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April 06, 2013

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Infrastructure Status To Healthcare - A Dawn Yet To Break!


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Infrastructure

India is world famous for the oldest forms of infrastructure. Harappa and Mohenjo-Daro are classic examples of how the country had innovative town planning even back then. We boast of the longest railway platform and the great Grand Canal Route.

Pandit Jawaharlal Nehru had enshrined our buildings, roads, bridges, dams, ports and railways as the modern temples of India. The world, as well as India, has come a long way in terms of development of infrastructure. However, despite being the second most populous country, we lag behind in healthcare.

Growing Population and Economy with Growing Healthcare Sector.


One of the drivers of growth in the healthcare sector is India’s booming population, currently approximately 1.1 billion and increasing at a rate of 2% per annum. By 2030, India is expected to surpass China as the world’s most populous nation. By 2050, the population is projected to reach 1.6 billion.

Another factor driving the growth of India's healthcare sector is a rise in both infectious and chronic degenerative diseases. While ailments such as chicken pox, polio, leprosy, MMR and neonatal tetanus will soon be eliminated, some communicable diseases once thought to be under control, such as dengue, viral hepatitis, tuberculosis, malaria, and pneumonia, have developed a stubborn resistance to drugs.

In addition to battling infectious diseases, India is grappling with the emergence of autoimmune diseases such as AIDS, HIV, type 1 and type 2 diabetes, hypo and hyper thyroidism, cancer, hypertension and many ailments of unknown origins. These are mainly attributed as lifestyle diseases. Over the next 5-10 years, lifestyle diseases are expected to grow at a faster rate than infectious diseases in India, and result in an increase in cost per treatment.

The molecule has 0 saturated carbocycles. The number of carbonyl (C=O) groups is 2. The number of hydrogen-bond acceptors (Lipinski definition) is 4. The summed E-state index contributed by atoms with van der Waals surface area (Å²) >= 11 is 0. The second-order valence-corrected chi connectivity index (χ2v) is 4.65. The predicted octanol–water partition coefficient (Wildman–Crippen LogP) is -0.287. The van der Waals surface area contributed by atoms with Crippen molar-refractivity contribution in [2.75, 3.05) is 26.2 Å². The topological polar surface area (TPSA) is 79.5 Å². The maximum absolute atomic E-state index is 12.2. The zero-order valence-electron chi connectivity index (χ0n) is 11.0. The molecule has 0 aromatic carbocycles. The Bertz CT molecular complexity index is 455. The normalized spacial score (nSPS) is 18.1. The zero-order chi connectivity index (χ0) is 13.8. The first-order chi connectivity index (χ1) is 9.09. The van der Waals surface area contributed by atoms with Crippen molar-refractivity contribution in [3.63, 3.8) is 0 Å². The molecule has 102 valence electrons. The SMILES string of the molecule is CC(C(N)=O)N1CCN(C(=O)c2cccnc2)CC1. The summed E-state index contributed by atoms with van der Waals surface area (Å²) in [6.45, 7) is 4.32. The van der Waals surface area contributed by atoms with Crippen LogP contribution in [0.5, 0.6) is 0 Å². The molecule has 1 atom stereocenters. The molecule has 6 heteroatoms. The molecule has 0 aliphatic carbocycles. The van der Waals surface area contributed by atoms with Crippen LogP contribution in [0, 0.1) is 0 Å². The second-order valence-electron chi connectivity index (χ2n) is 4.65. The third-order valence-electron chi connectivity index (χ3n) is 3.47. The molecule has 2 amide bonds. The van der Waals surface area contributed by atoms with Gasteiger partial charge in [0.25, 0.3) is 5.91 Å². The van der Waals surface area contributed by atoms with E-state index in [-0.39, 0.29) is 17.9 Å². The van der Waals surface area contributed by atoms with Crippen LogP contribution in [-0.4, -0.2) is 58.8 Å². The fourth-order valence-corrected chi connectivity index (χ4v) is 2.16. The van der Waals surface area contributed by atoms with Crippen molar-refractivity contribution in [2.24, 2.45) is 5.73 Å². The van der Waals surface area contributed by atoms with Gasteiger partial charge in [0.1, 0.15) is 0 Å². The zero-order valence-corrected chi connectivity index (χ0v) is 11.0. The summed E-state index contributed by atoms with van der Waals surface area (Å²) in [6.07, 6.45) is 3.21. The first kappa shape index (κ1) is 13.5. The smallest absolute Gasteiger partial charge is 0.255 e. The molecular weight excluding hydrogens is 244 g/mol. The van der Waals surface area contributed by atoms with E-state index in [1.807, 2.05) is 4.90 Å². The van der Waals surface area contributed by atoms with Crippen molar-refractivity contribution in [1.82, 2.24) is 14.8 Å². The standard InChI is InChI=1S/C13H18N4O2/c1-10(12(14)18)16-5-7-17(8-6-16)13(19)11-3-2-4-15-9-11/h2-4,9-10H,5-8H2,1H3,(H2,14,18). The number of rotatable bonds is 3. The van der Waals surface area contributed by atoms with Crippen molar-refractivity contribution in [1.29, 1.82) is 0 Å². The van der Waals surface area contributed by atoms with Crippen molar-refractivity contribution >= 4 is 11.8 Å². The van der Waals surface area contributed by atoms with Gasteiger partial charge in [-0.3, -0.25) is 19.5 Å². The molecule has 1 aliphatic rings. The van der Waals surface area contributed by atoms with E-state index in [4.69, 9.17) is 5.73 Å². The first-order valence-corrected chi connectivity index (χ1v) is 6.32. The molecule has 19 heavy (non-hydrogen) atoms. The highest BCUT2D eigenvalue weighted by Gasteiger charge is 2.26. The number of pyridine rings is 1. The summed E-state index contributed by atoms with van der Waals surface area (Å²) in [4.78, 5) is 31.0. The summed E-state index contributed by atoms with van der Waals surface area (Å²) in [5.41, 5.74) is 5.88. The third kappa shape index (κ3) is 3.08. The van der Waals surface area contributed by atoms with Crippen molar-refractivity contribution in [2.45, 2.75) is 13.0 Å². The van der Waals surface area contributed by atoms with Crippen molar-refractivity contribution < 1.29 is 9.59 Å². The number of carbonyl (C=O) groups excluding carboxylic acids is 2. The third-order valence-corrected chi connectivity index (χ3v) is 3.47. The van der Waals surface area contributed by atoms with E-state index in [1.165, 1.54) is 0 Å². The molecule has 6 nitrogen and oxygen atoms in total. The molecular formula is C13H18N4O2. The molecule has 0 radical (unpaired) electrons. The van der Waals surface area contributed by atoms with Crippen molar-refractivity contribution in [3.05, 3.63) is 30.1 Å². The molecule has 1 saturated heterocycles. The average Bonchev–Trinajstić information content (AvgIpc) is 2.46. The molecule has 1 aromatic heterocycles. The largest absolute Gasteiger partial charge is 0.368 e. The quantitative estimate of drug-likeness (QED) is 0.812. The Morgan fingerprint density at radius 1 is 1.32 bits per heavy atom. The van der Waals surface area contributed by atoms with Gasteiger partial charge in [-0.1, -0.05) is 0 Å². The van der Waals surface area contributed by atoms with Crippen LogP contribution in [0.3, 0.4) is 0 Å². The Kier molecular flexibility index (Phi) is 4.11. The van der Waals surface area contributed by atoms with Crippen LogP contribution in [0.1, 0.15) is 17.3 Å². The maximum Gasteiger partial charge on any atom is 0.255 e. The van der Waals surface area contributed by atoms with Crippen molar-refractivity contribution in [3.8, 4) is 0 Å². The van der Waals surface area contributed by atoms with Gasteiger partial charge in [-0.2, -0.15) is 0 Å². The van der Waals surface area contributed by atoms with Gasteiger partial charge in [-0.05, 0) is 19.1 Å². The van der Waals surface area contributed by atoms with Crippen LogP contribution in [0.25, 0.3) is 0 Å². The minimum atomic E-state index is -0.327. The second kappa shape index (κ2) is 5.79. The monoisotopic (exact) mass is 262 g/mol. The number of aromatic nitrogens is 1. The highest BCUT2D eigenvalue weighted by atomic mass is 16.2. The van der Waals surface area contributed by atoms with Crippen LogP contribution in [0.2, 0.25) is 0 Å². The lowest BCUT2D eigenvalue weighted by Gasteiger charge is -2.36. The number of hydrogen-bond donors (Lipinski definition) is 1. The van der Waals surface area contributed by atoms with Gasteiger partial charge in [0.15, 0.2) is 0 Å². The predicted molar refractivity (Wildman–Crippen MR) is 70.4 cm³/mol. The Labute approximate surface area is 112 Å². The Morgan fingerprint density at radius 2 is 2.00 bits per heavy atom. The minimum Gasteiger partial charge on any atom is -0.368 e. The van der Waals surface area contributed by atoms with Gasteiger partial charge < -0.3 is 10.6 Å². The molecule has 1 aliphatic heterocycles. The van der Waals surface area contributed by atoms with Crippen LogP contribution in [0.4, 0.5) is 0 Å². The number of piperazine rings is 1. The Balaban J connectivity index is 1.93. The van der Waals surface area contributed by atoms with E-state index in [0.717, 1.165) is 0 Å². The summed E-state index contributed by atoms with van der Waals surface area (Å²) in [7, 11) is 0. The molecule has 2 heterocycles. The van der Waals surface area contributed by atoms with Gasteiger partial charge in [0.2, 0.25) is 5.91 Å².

India's healthcare infrastructure growth is not keeping pace with its needs. Of the 20,000-odd known and accounted hospitals in India, about two-thirds are public. Most public health facilities provide only basic care. With a few exceptions in the Public Sector, such as AIIMS, public health facilities are inefficient, inadequately managed and staffed, and have poorly maintained medical equipment.

However, the total healthcare financing by the public sector is dwarfed by private sector spending. In 2003, fee-charging private companies accounted for 82% of India’s $30.5 billion expenditure on healthcare. This is an extremely high proportion by international standards. It is estimated that nearly 70% of all hospitals and 40% of hospital beds in the country are in the private sector. The major super specialty hospitals in the Private Sector Hospitals also give booming rise to medical tourism in India. To name a few, we have Apollo, Fortis, Wockhardt and Max Hospitals.

Health and medical insurance too haven't received the kind of impetus from the public sector and the private players are still struggling to cross over the long gestation periods to break even into making their organizations viable. This further goes to show that the government policies in this regard have been quite discouraging. Telemedicine is another area, which has tremendous potential and reach, but only a few private players in healthcare, in conjunction with ISRO, have promoted this line of treatment.